While it’s tempting to defend Marvel by arguing that they’re only operating based on business logic, a study by the Ralph J. Bunche Center for African American Studies at UCLA found that movies with 21 to 30 percent nonwhite diversity and TV shows with casts that were 41 to 50 percent nonwhite were consistently more successful than their exclusionary counterparts. Likewise, a review of box office return from 2013 found female-led movies actually earned 20 percent more than male-led ones, including action franchises like "The Hunger Games." This means that, at best, Marvel is operating mainly on hunches in its conviction that diversity would spell financial doom. In light of Perlmutter’s own words and actions, however, it seems like there may be a sinister ideology at work, too.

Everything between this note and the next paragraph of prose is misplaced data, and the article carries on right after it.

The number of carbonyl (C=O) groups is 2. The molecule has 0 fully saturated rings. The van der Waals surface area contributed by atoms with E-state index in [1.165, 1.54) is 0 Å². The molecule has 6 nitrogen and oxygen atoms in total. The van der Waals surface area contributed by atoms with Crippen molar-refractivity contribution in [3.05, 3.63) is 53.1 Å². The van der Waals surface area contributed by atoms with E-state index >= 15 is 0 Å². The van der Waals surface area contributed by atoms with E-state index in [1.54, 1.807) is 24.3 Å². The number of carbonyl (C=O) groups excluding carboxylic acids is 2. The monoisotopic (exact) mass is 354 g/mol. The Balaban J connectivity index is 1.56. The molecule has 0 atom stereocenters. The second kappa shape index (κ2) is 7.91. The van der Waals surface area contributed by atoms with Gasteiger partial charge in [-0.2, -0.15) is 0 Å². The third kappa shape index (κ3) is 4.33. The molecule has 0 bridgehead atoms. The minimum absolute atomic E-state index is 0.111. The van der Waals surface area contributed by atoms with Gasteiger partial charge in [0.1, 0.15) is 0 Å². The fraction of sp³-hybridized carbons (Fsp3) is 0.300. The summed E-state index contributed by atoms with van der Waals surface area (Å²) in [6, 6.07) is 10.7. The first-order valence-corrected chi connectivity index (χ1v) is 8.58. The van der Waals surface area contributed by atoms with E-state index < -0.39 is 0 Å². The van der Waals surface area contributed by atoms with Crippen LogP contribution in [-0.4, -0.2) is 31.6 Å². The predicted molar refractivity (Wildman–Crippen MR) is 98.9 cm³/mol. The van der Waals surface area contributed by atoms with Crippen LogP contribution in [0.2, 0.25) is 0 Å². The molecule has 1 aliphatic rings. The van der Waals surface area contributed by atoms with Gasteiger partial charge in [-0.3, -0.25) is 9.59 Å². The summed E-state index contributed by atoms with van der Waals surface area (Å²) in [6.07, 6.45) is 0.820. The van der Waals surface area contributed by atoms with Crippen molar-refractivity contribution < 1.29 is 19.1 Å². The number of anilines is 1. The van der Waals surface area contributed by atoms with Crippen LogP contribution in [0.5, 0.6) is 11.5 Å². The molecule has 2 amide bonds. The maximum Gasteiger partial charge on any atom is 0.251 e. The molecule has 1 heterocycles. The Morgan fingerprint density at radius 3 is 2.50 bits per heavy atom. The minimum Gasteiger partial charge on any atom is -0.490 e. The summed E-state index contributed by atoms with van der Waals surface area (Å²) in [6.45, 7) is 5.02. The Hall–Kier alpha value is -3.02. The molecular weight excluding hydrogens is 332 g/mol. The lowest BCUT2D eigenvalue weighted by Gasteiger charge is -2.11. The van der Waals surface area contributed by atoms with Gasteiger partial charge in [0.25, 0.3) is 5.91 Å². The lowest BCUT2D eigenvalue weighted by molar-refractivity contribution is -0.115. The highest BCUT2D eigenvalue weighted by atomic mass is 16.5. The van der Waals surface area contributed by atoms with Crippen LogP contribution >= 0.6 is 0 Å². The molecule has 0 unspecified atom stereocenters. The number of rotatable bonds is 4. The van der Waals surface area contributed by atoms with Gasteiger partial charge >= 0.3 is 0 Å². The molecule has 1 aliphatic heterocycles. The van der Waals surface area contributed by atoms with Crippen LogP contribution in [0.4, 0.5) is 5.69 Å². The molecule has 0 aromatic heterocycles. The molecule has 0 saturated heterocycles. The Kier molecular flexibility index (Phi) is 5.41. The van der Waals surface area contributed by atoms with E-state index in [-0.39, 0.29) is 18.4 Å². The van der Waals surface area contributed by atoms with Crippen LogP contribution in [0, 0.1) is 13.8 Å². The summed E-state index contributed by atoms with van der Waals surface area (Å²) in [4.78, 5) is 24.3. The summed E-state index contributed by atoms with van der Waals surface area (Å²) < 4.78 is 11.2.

Take the Trump event that Perlmutter decided to help sponsor. He didn’t simply write a check and donate it to Trump’s campaign, but actively bankrolled Trump’s attempt to draw ratings from the Republican debates because of their decision to include Fox News anchor Megyn Kelly as one of their moderates. “Trump is boycotting the debate at least in part because it's co-moderated by Megyn Kelly, a Fox News anchor he feels personally slighted him in the first Republican primary debate in August,” explains Emily Arrowood of US News & World Report. “Kelly's crime? She asked Trump to account for his temperament, given his practice of condemning women with whom he disagreed as ‘fat pigs, dogs, slobs and disgusting animals.’” Since then, Trump has engaged in an openly misogynistic campaign to discredit and disempower Kelly, from implying that she asked him harsh questions because she was menstruating to having his campaign manager issue veiled threats against her. Moreover, his supporters are notorious for using misogynistic language in attacking her on Twitter, with insults like “bitch” and “bimbo” being particularly pervasive.